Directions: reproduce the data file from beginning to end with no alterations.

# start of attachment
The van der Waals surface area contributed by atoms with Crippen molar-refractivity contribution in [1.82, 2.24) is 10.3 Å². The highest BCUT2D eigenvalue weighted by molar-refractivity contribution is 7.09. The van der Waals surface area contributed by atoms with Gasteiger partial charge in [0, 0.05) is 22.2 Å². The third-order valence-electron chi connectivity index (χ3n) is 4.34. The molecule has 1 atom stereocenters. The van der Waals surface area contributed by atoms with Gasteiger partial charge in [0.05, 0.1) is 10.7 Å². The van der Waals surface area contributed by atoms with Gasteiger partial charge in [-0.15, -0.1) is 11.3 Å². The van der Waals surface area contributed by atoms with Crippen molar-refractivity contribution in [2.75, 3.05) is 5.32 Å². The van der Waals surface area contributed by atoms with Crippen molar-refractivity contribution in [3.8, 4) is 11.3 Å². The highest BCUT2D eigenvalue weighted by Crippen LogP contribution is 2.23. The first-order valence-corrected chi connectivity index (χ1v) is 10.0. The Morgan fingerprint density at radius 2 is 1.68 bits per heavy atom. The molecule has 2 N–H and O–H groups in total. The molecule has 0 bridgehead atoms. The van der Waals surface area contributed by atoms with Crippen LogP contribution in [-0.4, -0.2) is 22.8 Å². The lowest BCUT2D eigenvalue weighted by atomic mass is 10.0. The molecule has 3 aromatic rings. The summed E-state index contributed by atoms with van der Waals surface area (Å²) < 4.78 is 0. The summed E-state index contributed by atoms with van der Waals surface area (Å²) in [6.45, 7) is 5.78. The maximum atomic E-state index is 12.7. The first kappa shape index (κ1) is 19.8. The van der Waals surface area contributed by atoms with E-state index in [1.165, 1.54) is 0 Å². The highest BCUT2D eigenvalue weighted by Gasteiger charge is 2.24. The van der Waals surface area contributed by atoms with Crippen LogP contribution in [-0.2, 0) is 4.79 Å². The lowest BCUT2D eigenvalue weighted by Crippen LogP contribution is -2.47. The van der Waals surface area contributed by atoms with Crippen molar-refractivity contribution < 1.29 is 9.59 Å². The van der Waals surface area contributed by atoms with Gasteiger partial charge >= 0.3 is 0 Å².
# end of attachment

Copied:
The van der Waals surface area contributed by atoms with Crippen molar-refractivity contribution in [1.82, 2.24) is 10.3 Å². The highest BCUT2D eigenvalue weighted by molar-refractivity contribution is 7.09. The van der Waals surface area contributed by atoms with Gasteiger partial charge in [0, 0.05) is 22.2 Å². The third-order valence-electron chi connectivity index (χ3n) is 4.34. The molecule has 1 atom stereocenters. The van der Waals surface area contributed by atoms with Gasteiger partial charge in [0.05, 0.1) is 10.7 Å². The van der Waals surface area contributed by atoms with Gasteiger partial charge in [-0.15, -0.1) is 11.3 Å². The van der Waals surface area contributed by atoms with Crippen molar-refractivity contribution in [2.75, 3.05) is 5.32 Å². The van der Waals surface area contributed by atoms with Crippen molar-refractivity contribution in [3.8, 4) is 11.3 Å². The highest BCUT2D eigenvalue weighted by Crippen LogP contribution is 2.23. The first-order valence-corrected chi connectivity index (χ1v) is 10.0. The Morgan fingerprint density at radius 2 is 1.68 bits per heavy atom. The molecule has 2 N–H and O–H groups in total. The molecule has 0 bridgehead atoms. The van der Waals surface area contributed by atoms with Crippen LogP contribution in [-0.4, -0.2) is 22.8 Å². The lowest BCUT2D eigenvalue weighted by atomic mass is 10.0. The molecule has 3 aromatic rings. The summed E-state index contributed by atoms with van der Waals surface area (Å²) < 4.78 is 0. The summed E-state index contributed by atoms with van der Waals surface area (Å²) in [6.45, 7) is 5.78. The maximum atomic E-state index is 12.7. The first kappa shape index (κ1) is 19.8. The van der Waals surface area contributed by atoms with E-state index in [1.165, 1.54) is 0 Å². The highest BCUT2D eigenvalue weighted by Gasteiger charge is 2.24. The van der Waals surface area contributed by atoms with Crippen LogP contribution in [-0.2, 0) is 4.79 Å². The lowest BCUT2D eigenvalue weighted by Crippen LogP contribution is -2.47. The van der Waals surface area contributed by atoms with Crippen molar-refractivity contribution < 1.29 is 9.59 Å². The van der Waals surface area contributed by atoms with Gasteiger partial charge >= 0.3 is 0 Å².